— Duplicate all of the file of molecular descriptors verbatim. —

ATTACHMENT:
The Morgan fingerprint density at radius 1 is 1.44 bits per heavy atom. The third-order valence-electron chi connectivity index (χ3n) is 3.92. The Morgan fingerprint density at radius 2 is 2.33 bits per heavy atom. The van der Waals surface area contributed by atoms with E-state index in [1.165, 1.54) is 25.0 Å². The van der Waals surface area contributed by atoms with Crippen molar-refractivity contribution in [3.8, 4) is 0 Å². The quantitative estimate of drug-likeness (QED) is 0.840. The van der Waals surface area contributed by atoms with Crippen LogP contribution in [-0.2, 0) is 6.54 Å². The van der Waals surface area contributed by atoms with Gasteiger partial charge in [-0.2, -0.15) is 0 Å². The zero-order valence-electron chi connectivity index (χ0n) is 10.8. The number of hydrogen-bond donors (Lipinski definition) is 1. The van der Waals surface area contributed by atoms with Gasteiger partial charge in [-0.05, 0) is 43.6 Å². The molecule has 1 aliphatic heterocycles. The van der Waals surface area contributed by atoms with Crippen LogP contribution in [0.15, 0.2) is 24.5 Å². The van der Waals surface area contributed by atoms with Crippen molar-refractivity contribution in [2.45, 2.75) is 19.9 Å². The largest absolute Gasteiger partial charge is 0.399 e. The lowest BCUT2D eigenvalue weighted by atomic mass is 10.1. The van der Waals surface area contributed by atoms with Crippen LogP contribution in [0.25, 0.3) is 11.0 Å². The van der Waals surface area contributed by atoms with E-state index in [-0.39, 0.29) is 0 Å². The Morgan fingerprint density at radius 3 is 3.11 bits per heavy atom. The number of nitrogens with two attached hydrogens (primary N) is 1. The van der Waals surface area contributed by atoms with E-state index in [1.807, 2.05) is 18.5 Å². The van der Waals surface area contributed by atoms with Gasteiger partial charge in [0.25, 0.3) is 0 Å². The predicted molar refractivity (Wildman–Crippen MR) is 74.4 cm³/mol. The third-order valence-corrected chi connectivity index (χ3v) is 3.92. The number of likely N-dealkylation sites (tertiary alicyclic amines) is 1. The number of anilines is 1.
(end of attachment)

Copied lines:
The Morgan fingerprint density at radius 1 is 1.44 bits per heavy atom. The third-order valence-electron chi connectivity index (χ3n) is 3.92. The Morgan fingerprint density at radius 2 is 2.33 bits per heavy atom. The van der Waals surface area contributed by atoms with E-state index in [1.165, 1.54) is 25.0 Å². The van der Waals surface area contributed by atoms with Crippen molar-refractivity contribution in [3.8, 4) is 0 Å². The quantitative estimate of drug-likeness (QED) is 0.840. The van der Waals surface area contributed by atoms with Crippen LogP contribution in [-0.2, 0) is 6.54 Å². The van der Waals surface area contributed by atoms with Gasteiger partial charge in [-0.2, -0.15) is 0 Å². The zero-order valence-electron chi connectivity index (χ0n) is 10.8. The number of hydrogen-bond donors (Lipinski definition) is 1. The van der Waals surface area contributed by atoms with Gasteiger partial charge in [-0.05, 0) is 43.6 Å². The molecule has 1 aliphatic heterocycles. The van der Waals surface area contributed by atoms with Crippen LogP contribution in [0.15, 0.2) is 24.5 Å². The van der Waals surface area contributed by atoms with Crippen molar-refractivity contribution in [2.45, 2.75) is 19.9 Å². The largest absolute Gasteiger partial charge is 0.399 e. The lowest BCUT2D eigenvalue weighted by atomic mass is 10.1. The van der Waals surface area contributed by atoms with Crippen LogP contribution in [0.25, 0.3) is 11.0 Å². The van der Waals surface area contributed by atoms with E-state index in [-0.39, 0.29) is 0 Å². The Morgan fingerprint density at radius 3 is 3.11 bits per heavy atom. The number of nitrogens with two attached hydrogens (primary N) is 1. The van der Waals surface area contributed by atoms with E-state index in [1.807, 2.05) is 18.5 Å². The van der Waals surface area contributed by atoms with Gasteiger partial charge in [0.25, 0.3) is 0 Å². The predicted molar refractivity (Wildman–Crippen MR) is 74.4 cm³/mol. The third-order valence-corrected chi connectivity index (χ3v) is 3.92. The number of likely N-dealkylation sites (tertiary alicyclic amines) is 1. The number of anilines is 1.